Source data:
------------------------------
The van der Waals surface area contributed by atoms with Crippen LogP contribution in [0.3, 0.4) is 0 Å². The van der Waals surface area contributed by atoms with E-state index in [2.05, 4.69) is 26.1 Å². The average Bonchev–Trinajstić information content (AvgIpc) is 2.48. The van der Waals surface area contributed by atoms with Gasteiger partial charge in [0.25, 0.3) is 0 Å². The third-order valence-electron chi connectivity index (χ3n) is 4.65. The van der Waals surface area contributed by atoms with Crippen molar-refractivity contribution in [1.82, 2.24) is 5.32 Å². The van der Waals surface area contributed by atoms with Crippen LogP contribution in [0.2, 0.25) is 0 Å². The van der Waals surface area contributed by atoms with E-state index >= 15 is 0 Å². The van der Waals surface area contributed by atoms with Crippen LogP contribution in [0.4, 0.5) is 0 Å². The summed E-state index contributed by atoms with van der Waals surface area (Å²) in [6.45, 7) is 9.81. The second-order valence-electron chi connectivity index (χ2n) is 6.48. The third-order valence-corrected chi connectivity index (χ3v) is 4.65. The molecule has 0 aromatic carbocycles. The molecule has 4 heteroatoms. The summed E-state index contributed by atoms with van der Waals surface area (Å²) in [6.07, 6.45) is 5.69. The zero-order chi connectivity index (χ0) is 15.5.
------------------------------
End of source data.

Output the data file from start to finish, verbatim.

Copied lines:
The van der Waals surface area contributed by atoms with Crippen LogP contribution in [0.3, 0.4) is 0 Å². The van der Waals surface area contributed by atoms with E-state index in [2.05, 4.69) is 26.1 Å². The average Bonchev–Trinajstić information content (AvgIpc) is 2.48. The van der Waals surface area contributed by atoms with Gasteiger partial charge in [0.25, 0.3) is 0 Å². The third-order valence-electron chi connectivity index (χ3n) is 4.65. The van der Waals surface area contributed by atoms with Crippen molar-refractivity contribution in [1.82, 2.24) is 5.32 Å². The van der Waals surface area contributed by atoms with Crippen LogP contribution in [0.2, 0.25) is 0 Å². The van der Waals surface area contributed by atoms with E-state index >= 15 is 0 Å². The van der Waals surface area contributed by atoms with Crippen LogP contribution in [0.4, 0.5) is 0 Å². The summed E-state index contributed by atoms with van der Waals surface area (Å²) in [6.45, 7) is 9.81. The second-order valence-electron chi connectivity index (χ2n) is 6.48. The third-order valence-corrected chi connectivity index (χ3v) is 4.65. The molecule has 0 aromatic carbocycles. The molecule has 4 heteroatoms. The summed E-state index contributed by atoms with van der Waals surface area (Å²) in [6.07, 6.45) is 5.69. The zero-order chi connectivity index (χ0) is 15.5.